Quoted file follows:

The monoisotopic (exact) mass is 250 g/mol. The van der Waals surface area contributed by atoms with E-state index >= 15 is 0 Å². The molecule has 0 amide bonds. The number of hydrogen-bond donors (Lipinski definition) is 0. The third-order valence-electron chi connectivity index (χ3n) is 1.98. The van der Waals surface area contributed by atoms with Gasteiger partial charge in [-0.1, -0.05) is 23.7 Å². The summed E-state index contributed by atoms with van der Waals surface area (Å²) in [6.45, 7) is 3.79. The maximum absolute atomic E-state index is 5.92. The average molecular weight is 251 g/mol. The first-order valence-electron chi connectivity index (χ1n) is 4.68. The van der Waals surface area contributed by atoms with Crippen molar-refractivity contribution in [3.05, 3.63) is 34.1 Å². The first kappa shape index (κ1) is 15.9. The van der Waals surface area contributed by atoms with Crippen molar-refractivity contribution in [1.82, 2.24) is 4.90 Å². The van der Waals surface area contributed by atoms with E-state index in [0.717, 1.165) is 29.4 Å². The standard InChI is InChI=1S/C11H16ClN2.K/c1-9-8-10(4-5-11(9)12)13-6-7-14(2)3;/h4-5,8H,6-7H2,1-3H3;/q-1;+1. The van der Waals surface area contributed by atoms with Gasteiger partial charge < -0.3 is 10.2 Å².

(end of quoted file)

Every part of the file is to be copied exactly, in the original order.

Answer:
The monoisotopic (exact) mass is 250 g/mol. The van der Waals surface area contributed by atoms with E-state index >= 15 is 0 Å². The molecule has 0 amide bonds. The number of hydrogen-bond donors (Lipinski definition) is 0. The third-order valence-electron chi connectivity index (χ3n) is 1.98. The van der Waals surface area contributed by atoms with Gasteiger partial charge in [-0.1, -0.05) is 23.7 Å². The summed E-state index contributed by atoms with van der Waals surface area (Å²) in [6.45, 7) is 3.79. The maximum absolute atomic E-state index is 5.92. The average molecular weight is 251 g/mol. The first-order valence-electron chi connectivity index (χ1n) is 4.68. The van der Waals surface area contributed by atoms with Crippen molar-refractivity contribution in [3.05, 3.63) is 34.1 Å². The first kappa shape index (κ1) is 15.9. The van der Waals surface area contributed by atoms with Crippen molar-refractivity contribution in [1.82, 2.24) is 4.90 Å². The van der Waals surface area contributed by atoms with E-state index in [0.717, 1.165) is 29.4 Å². The standard InChI is InChI=1S/C11H16ClN2.K/c1-9-8-10(4-5-11(9)12)13-6-7-14(2)3;/h4-5,8H,6-7H2,1-3H3;/q-1;+1. The van der Waals surface area contributed by atoms with Gasteiger partial charge < -0.3 is 10.2 Å².